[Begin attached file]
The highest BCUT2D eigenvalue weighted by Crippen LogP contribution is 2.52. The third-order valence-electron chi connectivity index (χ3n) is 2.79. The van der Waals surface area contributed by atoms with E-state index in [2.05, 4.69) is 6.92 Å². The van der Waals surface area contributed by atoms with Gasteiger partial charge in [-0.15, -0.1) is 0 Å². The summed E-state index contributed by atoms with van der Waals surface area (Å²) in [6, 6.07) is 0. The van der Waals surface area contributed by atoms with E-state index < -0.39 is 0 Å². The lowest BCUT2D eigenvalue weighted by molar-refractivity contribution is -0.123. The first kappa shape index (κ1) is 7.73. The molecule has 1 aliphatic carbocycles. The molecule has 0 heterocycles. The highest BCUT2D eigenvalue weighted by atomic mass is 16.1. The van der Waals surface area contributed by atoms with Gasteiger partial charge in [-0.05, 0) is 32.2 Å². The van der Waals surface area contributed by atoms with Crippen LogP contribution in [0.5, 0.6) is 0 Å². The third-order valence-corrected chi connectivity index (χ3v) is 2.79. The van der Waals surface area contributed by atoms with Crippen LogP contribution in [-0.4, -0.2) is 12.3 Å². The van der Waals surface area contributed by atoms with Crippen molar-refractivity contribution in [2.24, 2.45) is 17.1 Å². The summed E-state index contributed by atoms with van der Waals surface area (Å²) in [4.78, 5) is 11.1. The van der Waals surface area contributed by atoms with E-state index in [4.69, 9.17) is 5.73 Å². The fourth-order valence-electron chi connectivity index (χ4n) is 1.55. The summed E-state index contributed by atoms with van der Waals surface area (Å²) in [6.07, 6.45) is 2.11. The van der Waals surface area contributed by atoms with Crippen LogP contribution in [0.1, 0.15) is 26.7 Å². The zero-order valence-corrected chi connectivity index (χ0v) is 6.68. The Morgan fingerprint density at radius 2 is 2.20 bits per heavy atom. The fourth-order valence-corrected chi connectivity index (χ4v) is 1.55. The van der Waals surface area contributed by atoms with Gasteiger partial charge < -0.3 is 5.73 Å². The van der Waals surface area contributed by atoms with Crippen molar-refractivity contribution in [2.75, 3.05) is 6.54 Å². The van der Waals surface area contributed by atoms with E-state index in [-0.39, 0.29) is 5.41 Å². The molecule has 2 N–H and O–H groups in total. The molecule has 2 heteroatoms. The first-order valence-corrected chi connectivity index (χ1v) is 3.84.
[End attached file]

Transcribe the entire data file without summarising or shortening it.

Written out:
The highest BCUT2D eigenvalue weighted by Crippen LogP contribution is 2.52. The third-order valence-electron chi connectivity index (χ3n) is 2.79. The van der Waals surface area contributed by atoms with E-state index in [2.05, 4.69) is 6.92 Å². The van der Waals surface area contributed by atoms with Gasteiger partial charge in [-0.15, -0.1) is 0 Å². The summed E-state index contributed by atoms with van der Waals surface area (Å²) in [6, 6.07) is 0. The van der Waals surface area contributed by atoms with E-state index < -0.39 is 0 Å². The lowest BCUT2D eigenvalue weighted by molar-refractivity contribution is -0.123. The first kappa shape index (κ1) is 7.73. The molecule has 1 aliphatic carbocycles. The molecule has 0 heterocycles. The highest BCUT2D eigenvalue weighted by atomic mass is 16.1. The van der Waals surface area contributed by atoms with Gasteiger partial charge in [-0.05, 0) is 32.2 Å². The van der Waals surface area contributed by atoms with Crippen LogP contribution in [0.5, 0.6) is 0 Å². The third-order valence-corrected chi connectivity index (χ3v) is 2.79. The van der Waals surface area contributed by atoms with Crippen LogP contribution in [-0.4, -0.2) is 12.3 Å². The van der Waals surface area contributed by atoms with Crippen molar-refractivity contribution in [2.24, 2.45) is 17.1 Å². The summed E-state index contributed by atoms with van der Waals surface area (Å²) in [4.78, 5) is 11.1. The van der Waals surface area contributed by atoms with E-state index in [4.69, 9.17) is 5.73 Å². The fourth-order valence-electron chi connectivity index (χ4n) is 1.55. The summed E-state index contributed by atoms with van der Waals surface area (Å²) in [6.07, 6.45) is 2.11. The van der Waals surface area contributed by atoms with Crippen LogP contribution in [0.1, 0.15) is 26.7 Å². The zero-order valence-corrected chi connectivity index (χ0v) is 6.68. The Morgan fingerprint density at radius 2 is 2.20 bits per heavy atom. The fourth-order valence-corrected chi connectivity index (χ4v) is 1.55. The van der Waals surface area contributed by atoms with Gasteiger partial charge < -0.3 is 5.73 Å². The van der Waals surface area contributed by atoms with Crippen molar-refractivity contribution in [2.75, 3.05) is 6.54 Å². The van der Waals surface area contributed by atoms with E-state index in [-0.39, 0.29) is 5.41 Å². The molecule has 2 N–H and O–H groups in total. The molecule has 2 heteroatoms. The first-order valence-corrected chi connectivity index (χ1v) is 3.84.